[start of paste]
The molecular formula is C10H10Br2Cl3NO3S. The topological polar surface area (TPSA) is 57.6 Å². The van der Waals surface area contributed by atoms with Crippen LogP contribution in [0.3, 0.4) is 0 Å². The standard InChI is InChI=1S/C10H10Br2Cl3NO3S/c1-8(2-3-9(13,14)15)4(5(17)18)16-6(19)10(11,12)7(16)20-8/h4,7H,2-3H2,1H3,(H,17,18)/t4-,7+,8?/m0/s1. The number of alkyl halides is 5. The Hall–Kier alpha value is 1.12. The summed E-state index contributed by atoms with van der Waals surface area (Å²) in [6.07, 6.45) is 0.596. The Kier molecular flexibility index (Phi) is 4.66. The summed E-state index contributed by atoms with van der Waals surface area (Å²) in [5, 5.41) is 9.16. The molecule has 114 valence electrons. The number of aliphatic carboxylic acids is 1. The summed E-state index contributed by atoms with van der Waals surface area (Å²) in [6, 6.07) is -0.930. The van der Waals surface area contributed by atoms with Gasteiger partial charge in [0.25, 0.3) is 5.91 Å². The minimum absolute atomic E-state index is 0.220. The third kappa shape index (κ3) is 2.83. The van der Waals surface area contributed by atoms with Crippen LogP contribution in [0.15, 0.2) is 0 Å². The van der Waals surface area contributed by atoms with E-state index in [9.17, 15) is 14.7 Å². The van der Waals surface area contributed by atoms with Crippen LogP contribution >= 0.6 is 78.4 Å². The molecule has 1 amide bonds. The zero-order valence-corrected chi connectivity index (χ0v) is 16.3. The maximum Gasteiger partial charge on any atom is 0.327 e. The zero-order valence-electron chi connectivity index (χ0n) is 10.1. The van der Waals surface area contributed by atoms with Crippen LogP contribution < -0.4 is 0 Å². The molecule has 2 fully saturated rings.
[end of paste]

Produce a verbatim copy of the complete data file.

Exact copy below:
The molecular formula is C10H10Br2Cl3NO3S. The topological polar surface area (TPSA) is 57.6 Å². The van der Waals surface area contributed by atoms with Crippen LogP contribution in [0.3, 0.4) is 0 Å². The standard InChI is InChI=1S/C10H10Br2Cl3NO3S/c1-8(2-3-9(13,14)15)4(5(17)18)16-6(19)10(11,12)7(16)20-8/h4,7H,2-3H2,1H3,(H,17,18)/t4-,7+,8?/m0/s1. The number of alkyl halides is 5. The Hall–Kier alpha value is 1.12. The summed E-state index contributed by atoms with van der Waals surface area (Å²) in [6.07, 6.45) is 0.596. The Kier molecular flexibility index (Phi) is 4.66. The summed E-state index contributed by atoms with van der Waals surface area (Å²) in [5, 5.41) is 9.16. The molecule has 114 valence electrons. The number of aliphatic carboxylic acids is 1. The summed E-state index contributed by atoms with van der Waals surface area (Å²) in [6, 6.07) is -0.930. The van der Waals surface area contributed by atoms with Gasteiger partial charge in [0.25, 0.3) is 5.91 Å². The minimum absolute atomic E-state index is 0.220. The third kappa shape index (κ3) is 2.83. The van der Waals surface area contributed by atoms with Crippen LogP contribution in [0.15, 0.2) is 0 Å². The van der Waals surface area contributed by atoms with E-state index in [9.17, 15) is 14.7 Å². The van der Waals surface area contributed by atoms with Crippen LogP contribution >= 0.6 is 78.4 Å². The molecule has 1 amide bonds. The zero-order valence-corrected chi connectivity index (χ0v) is 16.3. The maximum Gasteiger partial charge on any atom is 0.327 e. The zero-order valence-electron chi connectivity index (χ0n) is 10.1. The van der Waals surface area contributed by atoms with Crippen LogP contribution < -0.4 is 0 Å². The molecule has 2 fully saturated rings.